No. 1 Johnson, Frittelli match Casey for Masters lead

Jim SLATER
·4-min read
World number one Dustin Johnson birdied the 18th hole Friday to grab a share of the lead after the storm-hit opening round of the 84th Masters
World number one Dustin Johnson birdied the 18th hole Friday to grab a share of the lead after the storm-hit opening round of the 84th Masters

Top-ranked Dustin Johnson and South African Dylan Frittelli grabbed a share of the lead after Friday's conclusion of the storm-hit first round of the Masters while Rory McIlroy struggled to make the cut.

They matched England's Paul Casey by shooting seven-under-par 65 in concluding their darkness-halted opening rounds at storm-hit Augusta National before returning to the rain-softened layout for round two.

"To continue to play is definitely a nice advantage," Johnson said. "We know how the course is playing and we'll finish our round today. It's nice. I'm on a good roll."

Johnson, trying to become the first world number one to win the Masters since Woods in 2002, eagled the par-5 second and birdied the par-5 eighth on Thursday, then added birdies Friday at the par-3 12th, par-5 15th and par-3 16th.

He sank a five-foot birdie putt at 18 to match the lead, completing his lowest of 35 Masters rounds and his first bogey-free one.

The lanky American missed two planned Masters tuneups after testing positive for Covid-19 last month but was a runner-up last week in Houston in his tour return.

Back-nine starter Frittelli, never in the top 30 in nine prior majors, birdied the second and par-3 sixth after going five-under over the first 10 holes.

The world number 100, a 30-year-old from Johannesburg, curled in a five-foot par save at the fifth and a six-foot birdie putt at six but came up short on a 10-foot birdie putt at nine for the lead alone.

"I definitely think it's an advantage," Frittelli said of his short turnaround. "I'm playing well now. I want to keep the ball rolling."

Darkness halted the first round on Thursday with 44 golfers still on the course.

Rain-softened Augusta National surrendered the lowest opening-round scoring average in Masters history, 71.43 strokes, with a projected cut at one-under.

There were a 53 players under par in round one and 24 scores in the 60s, both records for any round in Masters history. The old mark for sub-par players was 47 in round two in 1992.

But fifth-ranked McIlroy, seeking a green jacket to complete a career Grand Slam, stumbled to an opening 75 to share 77th and needed a fightback just to reach the weekend.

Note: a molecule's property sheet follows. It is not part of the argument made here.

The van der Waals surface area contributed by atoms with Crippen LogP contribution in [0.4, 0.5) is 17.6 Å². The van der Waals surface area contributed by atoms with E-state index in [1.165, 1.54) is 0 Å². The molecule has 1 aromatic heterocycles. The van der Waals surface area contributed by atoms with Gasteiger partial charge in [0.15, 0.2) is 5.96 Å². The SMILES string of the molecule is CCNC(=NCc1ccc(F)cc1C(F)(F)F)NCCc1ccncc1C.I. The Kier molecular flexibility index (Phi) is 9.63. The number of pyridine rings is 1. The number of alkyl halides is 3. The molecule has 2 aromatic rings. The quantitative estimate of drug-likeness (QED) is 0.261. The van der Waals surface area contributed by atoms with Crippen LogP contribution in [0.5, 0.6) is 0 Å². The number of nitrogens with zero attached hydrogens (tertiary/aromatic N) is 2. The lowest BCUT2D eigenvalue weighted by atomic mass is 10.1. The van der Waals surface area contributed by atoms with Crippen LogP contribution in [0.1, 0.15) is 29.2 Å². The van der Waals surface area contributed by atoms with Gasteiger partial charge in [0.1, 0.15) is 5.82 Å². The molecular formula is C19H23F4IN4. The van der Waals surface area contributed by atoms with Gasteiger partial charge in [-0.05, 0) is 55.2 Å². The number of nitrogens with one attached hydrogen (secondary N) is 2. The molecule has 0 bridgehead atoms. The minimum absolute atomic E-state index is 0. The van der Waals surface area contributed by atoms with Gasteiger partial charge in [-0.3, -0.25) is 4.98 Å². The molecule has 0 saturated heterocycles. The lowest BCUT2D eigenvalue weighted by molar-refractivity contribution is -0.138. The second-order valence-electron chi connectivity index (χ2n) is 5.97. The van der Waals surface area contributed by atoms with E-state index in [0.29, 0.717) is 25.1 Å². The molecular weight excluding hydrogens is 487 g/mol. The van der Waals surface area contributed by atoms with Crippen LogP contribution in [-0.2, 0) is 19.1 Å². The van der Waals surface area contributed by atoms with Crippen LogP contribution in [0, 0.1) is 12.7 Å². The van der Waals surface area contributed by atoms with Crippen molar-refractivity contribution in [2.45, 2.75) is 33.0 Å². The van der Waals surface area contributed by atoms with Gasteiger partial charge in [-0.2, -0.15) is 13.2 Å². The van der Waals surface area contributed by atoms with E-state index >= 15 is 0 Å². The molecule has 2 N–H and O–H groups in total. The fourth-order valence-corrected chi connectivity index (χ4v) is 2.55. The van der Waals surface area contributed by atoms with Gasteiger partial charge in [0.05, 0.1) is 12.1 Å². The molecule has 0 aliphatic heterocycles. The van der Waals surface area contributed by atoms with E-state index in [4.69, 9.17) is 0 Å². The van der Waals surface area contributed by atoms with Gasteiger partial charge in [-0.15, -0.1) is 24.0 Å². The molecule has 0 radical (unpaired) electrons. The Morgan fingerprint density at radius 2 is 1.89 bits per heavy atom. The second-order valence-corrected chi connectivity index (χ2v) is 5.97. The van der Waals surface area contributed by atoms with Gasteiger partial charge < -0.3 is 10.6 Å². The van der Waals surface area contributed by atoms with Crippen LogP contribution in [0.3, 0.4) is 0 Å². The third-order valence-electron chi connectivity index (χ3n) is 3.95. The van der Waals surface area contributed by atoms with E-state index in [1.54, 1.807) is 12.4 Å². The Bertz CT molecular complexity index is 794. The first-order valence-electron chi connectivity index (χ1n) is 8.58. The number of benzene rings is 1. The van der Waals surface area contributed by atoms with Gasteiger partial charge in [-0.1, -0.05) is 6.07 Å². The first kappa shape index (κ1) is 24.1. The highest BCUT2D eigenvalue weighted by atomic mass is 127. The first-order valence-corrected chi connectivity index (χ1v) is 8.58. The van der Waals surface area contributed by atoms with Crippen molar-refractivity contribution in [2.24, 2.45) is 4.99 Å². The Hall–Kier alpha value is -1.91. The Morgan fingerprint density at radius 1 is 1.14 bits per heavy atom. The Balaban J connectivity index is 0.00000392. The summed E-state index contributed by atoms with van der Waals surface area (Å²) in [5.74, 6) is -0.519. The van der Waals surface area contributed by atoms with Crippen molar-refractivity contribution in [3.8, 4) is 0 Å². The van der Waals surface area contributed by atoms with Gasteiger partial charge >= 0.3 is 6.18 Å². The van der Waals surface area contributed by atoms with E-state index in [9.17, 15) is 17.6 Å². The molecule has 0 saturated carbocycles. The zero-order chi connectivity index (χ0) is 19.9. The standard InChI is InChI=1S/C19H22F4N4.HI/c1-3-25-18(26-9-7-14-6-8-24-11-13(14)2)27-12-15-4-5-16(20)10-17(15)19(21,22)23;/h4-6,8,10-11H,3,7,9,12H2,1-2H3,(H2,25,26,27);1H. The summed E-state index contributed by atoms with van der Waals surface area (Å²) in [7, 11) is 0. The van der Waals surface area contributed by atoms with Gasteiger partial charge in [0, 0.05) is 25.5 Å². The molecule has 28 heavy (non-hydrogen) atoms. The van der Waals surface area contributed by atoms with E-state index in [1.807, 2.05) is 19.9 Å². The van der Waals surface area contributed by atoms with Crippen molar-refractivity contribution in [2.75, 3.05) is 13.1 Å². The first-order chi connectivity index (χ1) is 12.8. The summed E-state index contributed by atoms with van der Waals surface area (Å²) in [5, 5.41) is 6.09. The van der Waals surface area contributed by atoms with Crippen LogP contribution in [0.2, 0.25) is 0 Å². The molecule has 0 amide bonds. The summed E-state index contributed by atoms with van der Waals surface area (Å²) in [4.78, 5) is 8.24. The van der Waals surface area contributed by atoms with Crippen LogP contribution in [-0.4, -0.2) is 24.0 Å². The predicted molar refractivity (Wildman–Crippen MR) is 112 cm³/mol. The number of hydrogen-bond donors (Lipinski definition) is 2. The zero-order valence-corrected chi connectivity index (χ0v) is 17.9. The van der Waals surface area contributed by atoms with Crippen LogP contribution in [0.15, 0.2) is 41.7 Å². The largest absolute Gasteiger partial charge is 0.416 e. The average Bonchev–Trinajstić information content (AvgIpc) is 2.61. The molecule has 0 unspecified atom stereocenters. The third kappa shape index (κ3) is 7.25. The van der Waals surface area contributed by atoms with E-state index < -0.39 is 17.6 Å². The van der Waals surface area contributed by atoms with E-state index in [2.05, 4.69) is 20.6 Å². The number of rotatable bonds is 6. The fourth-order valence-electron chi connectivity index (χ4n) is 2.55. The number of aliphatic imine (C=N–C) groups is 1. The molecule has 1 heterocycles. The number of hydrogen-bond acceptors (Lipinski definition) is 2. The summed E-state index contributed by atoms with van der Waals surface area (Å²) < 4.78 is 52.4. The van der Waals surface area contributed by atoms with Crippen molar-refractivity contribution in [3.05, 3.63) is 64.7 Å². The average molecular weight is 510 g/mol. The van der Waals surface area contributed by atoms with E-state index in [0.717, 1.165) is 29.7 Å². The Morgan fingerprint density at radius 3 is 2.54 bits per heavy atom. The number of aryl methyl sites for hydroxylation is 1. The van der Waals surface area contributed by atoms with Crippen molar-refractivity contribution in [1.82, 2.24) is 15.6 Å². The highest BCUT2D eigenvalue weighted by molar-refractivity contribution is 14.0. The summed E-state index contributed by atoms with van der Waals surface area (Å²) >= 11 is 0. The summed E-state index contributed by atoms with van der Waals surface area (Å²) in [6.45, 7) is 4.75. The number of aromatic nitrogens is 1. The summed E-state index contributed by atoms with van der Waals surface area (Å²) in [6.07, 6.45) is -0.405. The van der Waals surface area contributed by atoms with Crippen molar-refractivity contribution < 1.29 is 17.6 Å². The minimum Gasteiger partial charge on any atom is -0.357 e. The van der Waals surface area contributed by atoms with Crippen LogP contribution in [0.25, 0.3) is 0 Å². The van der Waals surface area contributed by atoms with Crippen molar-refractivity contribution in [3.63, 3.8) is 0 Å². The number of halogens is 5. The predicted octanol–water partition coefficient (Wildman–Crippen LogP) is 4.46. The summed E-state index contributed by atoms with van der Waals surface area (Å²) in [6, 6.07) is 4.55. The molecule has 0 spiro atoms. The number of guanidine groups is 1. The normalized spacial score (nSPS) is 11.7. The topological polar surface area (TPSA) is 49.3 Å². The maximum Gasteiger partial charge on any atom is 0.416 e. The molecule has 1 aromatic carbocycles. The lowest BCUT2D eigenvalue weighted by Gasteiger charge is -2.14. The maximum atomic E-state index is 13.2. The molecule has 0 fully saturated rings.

The four-time major champion opened Thursday with a bogey, birdied the par-5 eighth, but blasted out of a bunker at 10 Friday on the way to another bogey, found deep bushes in the left trees on the way to bogey at 13 and lipped-out on a six-foot par putt at 14.

Third-ranked Justin Thomas missed a short birdie putt on 18 and settled for a 66 to share fourth with South Korea's Im Sung-jae. The 2017 PGA Championship winner was 5-under through 10 holes when play was halted.

Thomas never shot better than a 73 in four prior Masters opening rounds.

Im, a 22-year-old making his Masters debut, rolled in four birdies in a row to reach five-under after 10 and another at 16 left him in the top five.

England's Justin Rose, the reigning Olympic champion, and Australian Cameron Smith joined Americans Webb Simpson and Xander Schauffele on 67.

Defending champion Tiger Woods was in a 10th-place pack sitting another stroke back after an opening 68, the 15-time major winner and five-time Masters champion matching his best-ever start at Augusta National.

It was his first bogey-free Masters round since 2008 and in any major since 2009.

Woods, who turns 45 next month, could match the record six green jackets won by Jack Nicklaus and break the US PGA title record of 82 he shares with Sam Snead.

Casey, Woods and Thursday's other finishers looked at afternoon starts with no chance to complete their second rounds before sunset.

- Langer shoots 68 -

Among those on 68 was Germany's 63-year-old Bernhard Langer, a two-time Masters champion.

Langer, whose 1993 Masters triumph was the last major captured with a wooden driver, shared eighth at the Masters as recently as 2014.

Together with 62-year-old 1987 Masters winner Larry Mize opening on 70, it marked the first time in major golf history two players over 60 broke par.

Australia's Adam Scott, the 2013 Masters champion, was 4-under through 10 but a bad bounce off the 15th green sent his ball into Rae's Creek on the way to a double bogey and a bogey at 18 left him on 70.

The Masters was postponed from its usual April date by the Covid-19 pandemic, which also forced a ban on spectators as a safety precaution.

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